This morning I got my wish thanks to the good people at the Sun-Times.
In from the cold -- and 2 lives are changed
WEST LOOP Effort by entrepreneur to help homeless man has stunning impact
May 4, 2008
BY STEPHANIE ZIMMERMANN Staff Reporter firstname.lastname@example.org
Pete Kadens, a Chicago entrepreneur, and Troy McCullough, a homeless man, met, by chance, one chilly morning eight days ago.
Kadens had arrived early for a 6:45 a.m. conference in the West Loop. He was sitting in his warm car and noticed a man in a well-worn shirt and tie, outside the offices of StreetWise, the newspaper sold by homeless people.
It was McCullough, waiting for the doors to open at 7 a.m. so he'd be first to get his bundle of papers.
McCullough, 52, looked like "he had a mission," according to Kadens, who invited him in from the cold, to wait in his car.
They started talking. McCullough told Kadens how he'd come to live on the streets. He talked about his wife's death in 1996, about a major stroke he had two years later, and how he'd lost his laborer's job after that. He was in a nursing home a while but, with no long-term care insurance, ended up living in alleys, parks and churches.
He'd had some tough breaks, McCullough said, but he kept selling his papers six days a week, didn't drink or use drugs and always made it to church, not missing a Sunday in the last year.
Kadens listened. He ended up being late for the conference.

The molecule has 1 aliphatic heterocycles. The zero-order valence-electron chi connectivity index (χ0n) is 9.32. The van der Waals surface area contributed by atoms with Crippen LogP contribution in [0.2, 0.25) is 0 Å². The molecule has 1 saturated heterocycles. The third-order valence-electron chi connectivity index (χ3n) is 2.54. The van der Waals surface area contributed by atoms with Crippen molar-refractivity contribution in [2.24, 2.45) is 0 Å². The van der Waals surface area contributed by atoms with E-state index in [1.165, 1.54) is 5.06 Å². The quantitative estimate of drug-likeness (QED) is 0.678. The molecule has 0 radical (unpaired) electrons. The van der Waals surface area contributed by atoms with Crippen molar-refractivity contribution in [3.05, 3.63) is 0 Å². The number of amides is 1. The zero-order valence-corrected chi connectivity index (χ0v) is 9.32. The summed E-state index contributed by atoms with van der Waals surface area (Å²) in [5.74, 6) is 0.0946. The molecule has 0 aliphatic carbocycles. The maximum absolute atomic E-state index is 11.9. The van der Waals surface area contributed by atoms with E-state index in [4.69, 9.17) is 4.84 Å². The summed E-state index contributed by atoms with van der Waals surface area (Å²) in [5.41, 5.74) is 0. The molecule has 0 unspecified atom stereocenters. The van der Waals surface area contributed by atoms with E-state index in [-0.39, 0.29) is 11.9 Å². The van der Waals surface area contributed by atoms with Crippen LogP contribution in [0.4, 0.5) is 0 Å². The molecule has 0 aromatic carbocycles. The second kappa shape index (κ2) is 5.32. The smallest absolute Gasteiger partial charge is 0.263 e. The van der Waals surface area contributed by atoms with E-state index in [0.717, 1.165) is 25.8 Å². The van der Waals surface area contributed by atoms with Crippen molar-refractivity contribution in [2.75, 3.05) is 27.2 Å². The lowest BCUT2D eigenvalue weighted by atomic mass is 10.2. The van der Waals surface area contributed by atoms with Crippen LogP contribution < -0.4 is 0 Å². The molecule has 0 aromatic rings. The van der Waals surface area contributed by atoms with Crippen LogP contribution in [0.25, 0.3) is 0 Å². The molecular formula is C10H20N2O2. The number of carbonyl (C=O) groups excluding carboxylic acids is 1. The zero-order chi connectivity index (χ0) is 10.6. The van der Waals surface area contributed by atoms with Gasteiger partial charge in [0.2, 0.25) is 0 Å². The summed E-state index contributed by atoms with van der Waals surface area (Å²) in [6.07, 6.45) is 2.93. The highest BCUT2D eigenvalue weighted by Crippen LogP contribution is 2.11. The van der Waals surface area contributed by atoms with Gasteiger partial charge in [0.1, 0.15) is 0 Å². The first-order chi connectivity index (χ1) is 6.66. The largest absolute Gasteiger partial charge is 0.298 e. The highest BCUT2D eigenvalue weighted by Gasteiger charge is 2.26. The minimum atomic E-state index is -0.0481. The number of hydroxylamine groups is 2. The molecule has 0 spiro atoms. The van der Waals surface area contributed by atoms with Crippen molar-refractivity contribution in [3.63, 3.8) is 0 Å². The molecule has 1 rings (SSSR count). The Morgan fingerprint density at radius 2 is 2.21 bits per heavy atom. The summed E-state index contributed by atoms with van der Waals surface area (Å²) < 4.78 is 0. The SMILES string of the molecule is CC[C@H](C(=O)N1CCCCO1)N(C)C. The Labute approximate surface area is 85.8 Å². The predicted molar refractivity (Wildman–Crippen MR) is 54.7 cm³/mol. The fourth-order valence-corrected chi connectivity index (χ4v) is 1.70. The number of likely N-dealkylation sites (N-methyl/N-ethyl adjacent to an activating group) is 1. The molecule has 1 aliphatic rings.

What struck him, he said, was, "that every one of us is only a few bad breaks from being like Troy."
Kadens wanted to help. But first he issued McCullough a challenge: Be here tomorrow morning, and I'll see what I can do.
The next day, a Sunday, McCullough was there at 6:45 that morning in suit and tie.
Kadens gave him $200. Then, he went home, set up a Web site -- http://www.savetroy.com/ -- and e-mailed about 50 friends and business associates. He asked them to help him raise $10,300 -- what he figured it would cost for a studio apartment, basic furnishings, groceries and medical care for McCullough for a year. If McCullough could bank at least 70 percent of his StreetWise sales, Kadens figured, he'd have $12,480 in a year, enough to cover a second year of expenses.
Maybe it was the way Kadens opened people's eyes with McCullough's story. Maybe it was the way McCullough didn't fit stereotypes about the homeless.
Whatever the reason, the response was overwhelming. In just a week, the Web site raised $15,000, plus $20,000 more in donated items and services. Word spread quickly. Donations came from 32 states, Mexico and Canada.
"It's been unbelievable," said Kadens, who's 30.
Now, he's working to roll the extra money into a not-for-profit fund to help another homeless person.
"I helped one person, but hopefully I challenged people to think a little bit differently about people who live on the street," Kadens said.
McCullough called Kadens "an angel that's sent from heaven.
"Someday," he said, "I'll be there for somebody else, too.
Obviously, there is no telling if this will really be the beginning of a new
life for McCullough, but doesn't it warm your heart that Kadens believes in
the genuine goodness of all people and was willing to take a chance? May we
all be more like Pete Kadens.